Marauding wild animals keep residents locked indoors (Kenya)


Anthony Kitimo & Maureen Ongala, The Nation

Date Published

See link for photo.

Some residents of Kilifi and Tana River counties are forced to stay indoors during the day to avoid being attacked by wild animals. 

For the past three weeks, at least three people have been killed and several others injured as humans and wildlife scramble for water. 

The latest victim is 20-year-old Margaret Hega Chivatsi from Mweza village in Kaloleni, who was killed by a stray elephant on Saturday. 

The jumbo is among a herd of nine that has been marauding in the village for the past two weeks, with the Kenya Wildlife Service (KWS) seen to have been overwhelmed by the situation after the animals escaped from Tsavo National Park in search of water and forage. 

Ms Chivatsi was going to check on her mother, Ms Makali Makavi, and her two-year-old son in the grazing field when she got attacked by the elephant.

Ms Makavi said her daughter died while receiving treatment at a local dispensary. 

“The elephant attacked my daughter from the back, broke her ribs and tore into her stomach and chest,” said the mother. 

Mr Kalume Kazungu, a resident of Mweza, said the elephants have been blocking pupils from going to school and that villagers have been unable to leave homes and fend for themselves for days now.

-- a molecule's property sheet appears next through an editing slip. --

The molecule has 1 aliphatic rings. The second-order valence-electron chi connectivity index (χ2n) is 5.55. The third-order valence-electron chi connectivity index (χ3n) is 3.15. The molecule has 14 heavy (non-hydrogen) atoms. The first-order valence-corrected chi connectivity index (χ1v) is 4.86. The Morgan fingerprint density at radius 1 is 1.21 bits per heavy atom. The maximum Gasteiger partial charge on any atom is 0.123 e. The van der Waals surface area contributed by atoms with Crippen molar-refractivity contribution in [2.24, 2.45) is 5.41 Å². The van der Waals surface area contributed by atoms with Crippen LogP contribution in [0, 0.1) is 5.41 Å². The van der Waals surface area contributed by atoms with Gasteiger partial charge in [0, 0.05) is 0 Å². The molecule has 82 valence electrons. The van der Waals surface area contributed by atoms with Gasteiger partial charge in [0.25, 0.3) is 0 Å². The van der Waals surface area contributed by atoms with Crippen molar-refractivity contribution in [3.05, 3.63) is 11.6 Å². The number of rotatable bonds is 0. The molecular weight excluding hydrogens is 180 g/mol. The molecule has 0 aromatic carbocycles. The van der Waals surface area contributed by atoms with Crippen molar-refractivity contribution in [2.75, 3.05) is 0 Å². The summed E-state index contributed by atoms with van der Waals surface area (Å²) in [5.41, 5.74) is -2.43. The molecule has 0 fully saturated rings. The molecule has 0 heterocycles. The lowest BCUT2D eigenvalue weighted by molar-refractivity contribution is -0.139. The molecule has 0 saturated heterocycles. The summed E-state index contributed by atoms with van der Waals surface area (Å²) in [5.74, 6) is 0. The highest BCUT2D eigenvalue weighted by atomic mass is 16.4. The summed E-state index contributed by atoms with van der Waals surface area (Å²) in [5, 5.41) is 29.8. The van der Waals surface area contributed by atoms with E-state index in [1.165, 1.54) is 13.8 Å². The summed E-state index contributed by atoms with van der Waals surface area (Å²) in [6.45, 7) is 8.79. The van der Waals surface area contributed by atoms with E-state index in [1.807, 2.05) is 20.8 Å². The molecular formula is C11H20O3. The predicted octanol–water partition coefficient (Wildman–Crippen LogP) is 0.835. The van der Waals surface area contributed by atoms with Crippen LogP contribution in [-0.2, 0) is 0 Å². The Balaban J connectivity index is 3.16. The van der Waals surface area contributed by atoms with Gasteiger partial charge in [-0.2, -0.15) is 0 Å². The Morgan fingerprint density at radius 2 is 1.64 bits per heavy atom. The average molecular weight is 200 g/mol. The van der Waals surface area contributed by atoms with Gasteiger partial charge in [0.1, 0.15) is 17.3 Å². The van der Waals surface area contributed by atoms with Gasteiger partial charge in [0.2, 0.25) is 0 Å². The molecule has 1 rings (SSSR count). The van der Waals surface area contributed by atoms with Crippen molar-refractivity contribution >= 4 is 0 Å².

Under Siege

Mr Kazungu said Kayafungo area has been under siege from wild animals, especially buffaloes and elephants, with at least one attack reported every week. “Buffaloes have invaded our villages and last week they attacked a woman who was going to fetch water. Luckily, she ran and saved her life,” said Mr Kazungu.

Two weeks ago, Ms Saumu Sadama lost her two-year-old child, who was eaten by hyenas at Baisa village.  The animals also injured several residents. 

At Kamale village, Magarini, villagers are forced get home by 5pm to escape the wrath of hyenas. “Hyenas are all over our villages. KWS officers only came on Tuesday this week (last week) and set up traps after we reported spotting two lions near our homes. Since then, we haven’t seen them (the officers),” said Mr Wale.

Due to the attacks, the locals are now forced to graze their animals within their homesteads. 

Mr Wale, who was speaking while counting carcasses of his 11 animals that he lost to drought, said if the government does not provide relief, several people may die in the next few weeks. “We have been left with only one waterpan in the whole of Kamale village, which is being used by both livestock and humans. It is going to dry soon and the situation will become worse,” he said. 

Mr Shadrack Kalama said he has lost 16 of his cows in the past two weeks.

In Gandini Forest, Kilifi County, carcasses of animals are littered everywhere, with hyenas and dogs enjoying the party.